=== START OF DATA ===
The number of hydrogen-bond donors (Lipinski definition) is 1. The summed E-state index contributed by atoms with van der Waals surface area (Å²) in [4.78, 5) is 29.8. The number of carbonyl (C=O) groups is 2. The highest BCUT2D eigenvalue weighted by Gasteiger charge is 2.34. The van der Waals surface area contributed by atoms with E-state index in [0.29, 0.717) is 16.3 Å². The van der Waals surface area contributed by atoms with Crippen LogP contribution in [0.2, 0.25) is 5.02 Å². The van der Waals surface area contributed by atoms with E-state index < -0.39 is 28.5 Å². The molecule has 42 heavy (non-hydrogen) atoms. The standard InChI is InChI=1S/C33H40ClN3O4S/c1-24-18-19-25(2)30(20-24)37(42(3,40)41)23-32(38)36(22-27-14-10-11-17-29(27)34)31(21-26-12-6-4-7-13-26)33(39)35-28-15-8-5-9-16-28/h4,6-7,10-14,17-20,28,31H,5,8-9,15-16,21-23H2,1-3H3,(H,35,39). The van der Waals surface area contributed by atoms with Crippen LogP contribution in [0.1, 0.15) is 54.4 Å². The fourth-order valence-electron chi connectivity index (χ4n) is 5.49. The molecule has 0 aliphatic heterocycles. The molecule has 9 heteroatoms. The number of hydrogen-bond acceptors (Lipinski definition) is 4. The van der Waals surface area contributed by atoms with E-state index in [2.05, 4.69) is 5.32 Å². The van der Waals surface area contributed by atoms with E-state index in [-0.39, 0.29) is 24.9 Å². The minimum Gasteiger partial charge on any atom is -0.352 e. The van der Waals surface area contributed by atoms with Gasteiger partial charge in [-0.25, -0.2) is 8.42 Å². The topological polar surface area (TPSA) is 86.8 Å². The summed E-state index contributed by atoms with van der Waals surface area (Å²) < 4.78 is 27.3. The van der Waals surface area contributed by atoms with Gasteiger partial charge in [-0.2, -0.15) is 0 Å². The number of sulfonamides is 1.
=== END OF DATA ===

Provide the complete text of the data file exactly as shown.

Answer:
The number of hydrogen-bond donors (Lipinski definition) is 1. The summed E-state index contributed by atoms with van der Waals surface area (Å²) in [4.78, 5) is 29.8. The number of carbonyl (C=O) groups is 2. The highest BCUT2D eigenvalue weighted by Gasteiger charge is 2.34. The van der Waals surface area contributed by atoms with E-state index in [0.29, 0.717) is 16.3 Å². The van der Waals surface area contributed by atoms with Crippen LogP contribution in [0.2, 0.25) is 5.02 Å². The van der Waals surface area contributed by atoms with E-state index < -0.39 is 28.5 Å². The molecule has 42 heavy (non-hydrogen) atoms. The standard InChI is InChI=1S/C33H40ClN3O4S/c1-24-18-19-25(2)30(20-24)37(42(3,40)41)23-32(38)36(22-27-14-10-11-17-29(27)34)31(21-26-12-6-4-7-13-26)33(39)35-28-15-8-5-9-16-28/h4,6-7,10-14,17-20,28,31H,5,8-9,15-16,21-23H2,1-3H3,(H,35,39). The van der Waals surface area contributed by atoms with Crippen LogP contribution in [0.1, 0.15) is 54.4 Å². The fourth-order valence-electron chi connectivity index (χ4n) is 5.49. The molecule has 0 aliphatic heterocycles. The molecule has 9 heteroatoms. The number of hydrogen-bond acceptors (Lipinski definition) is 4. The van der Waals surface area contributed by atoms with E-state index in [2.05, 4.69) is 5.32 Å². The van der Waals surface area contributed by atoms with E-state index in [-0.39, 0.29) is 24.9 Å². The minimum Gasteiger partial charge on any atom is -0.352 e. The van der Waals surface area contributed by atoms with Gasteiger partial charge in [-0.25, -0.2) is 8.42 Å². The topological polar surface area (TPSA) is 86.8 Å². The summed E-state index contributed by atoms with van der Waals surface area (Å²) < 4.78 is 27.3. The van der Waals surface area contributed by atoms with Gasteiger partial charge in [-0.2, -0.15) is 0 Å². The number of sulfonamides is 1.